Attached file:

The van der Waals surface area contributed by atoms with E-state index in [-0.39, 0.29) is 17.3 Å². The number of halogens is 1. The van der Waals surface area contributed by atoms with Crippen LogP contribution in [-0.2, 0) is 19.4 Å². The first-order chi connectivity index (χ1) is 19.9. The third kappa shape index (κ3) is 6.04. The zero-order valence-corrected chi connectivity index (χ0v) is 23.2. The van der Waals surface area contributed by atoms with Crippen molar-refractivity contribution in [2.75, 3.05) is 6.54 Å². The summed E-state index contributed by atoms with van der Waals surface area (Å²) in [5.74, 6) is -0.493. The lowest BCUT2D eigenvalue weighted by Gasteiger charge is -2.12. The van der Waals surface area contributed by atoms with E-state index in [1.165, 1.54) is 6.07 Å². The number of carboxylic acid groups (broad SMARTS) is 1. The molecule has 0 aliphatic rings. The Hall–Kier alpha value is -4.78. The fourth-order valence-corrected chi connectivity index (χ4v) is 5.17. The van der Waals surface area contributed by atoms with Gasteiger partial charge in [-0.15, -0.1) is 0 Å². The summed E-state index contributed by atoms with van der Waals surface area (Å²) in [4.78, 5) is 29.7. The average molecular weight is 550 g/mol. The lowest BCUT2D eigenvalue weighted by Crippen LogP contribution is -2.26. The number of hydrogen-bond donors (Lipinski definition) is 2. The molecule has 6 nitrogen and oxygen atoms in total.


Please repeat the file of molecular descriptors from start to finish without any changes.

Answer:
The van der Waals surface area contributed by atoms with E-state index in [-0.39, 0.29) is 17.3 Å². The number of halogens is 1. The van der Waals surface area contributed by atoms with Crippen LogP contribution in [-0.2, 0) is 19.4 Å². The first-order chi connectivity index (χ1) is 19.9. The third kappa shape index (κ3) is 6.04. The zero-order valence-corrected chi connectivity index (χ0v) is 23.2. The van der Waals surface area contributed by atoms with Crippen molar-refractivity contribution in [2.75, 3.05) is 6.54 Å². The summed E-state index contributed by atoms with van der Waals surface area (Å²) in [5.74, 6) is -0.493. The lowest BCUT2D eigenvalue weighted by Gasteiger charge is -2.12. The van der Waals surface area contributed by atoms with E-state index in [1.165, 1.54) is 6.07 Å². The number of carboxylic acid groups (broad SMARTS) is 1. The molecule has 0 aliphatic rings. The Hall–Kier alpha value is -4.78. The fourth-order valence-corrected chi connectivity index (χ4v) is 5.17. The van der Waals surface area contributed by atoms with Gasteiger partial charge in [-0.15, -0.1) is 0 Å². The summed E-state index contributed by atoms with van der Waals surface area (Å²) in [4.78, 5) is 29.7. The average molecular weight is 550 g/mol. The lowest BCUT2D eigenvalue weighted by Crippen LogP contribution is -2.26. The number of hydrogen-bond donors (Lipinski definition) is 2. The molecule has 6 nitrogen and oxygen atoms in total.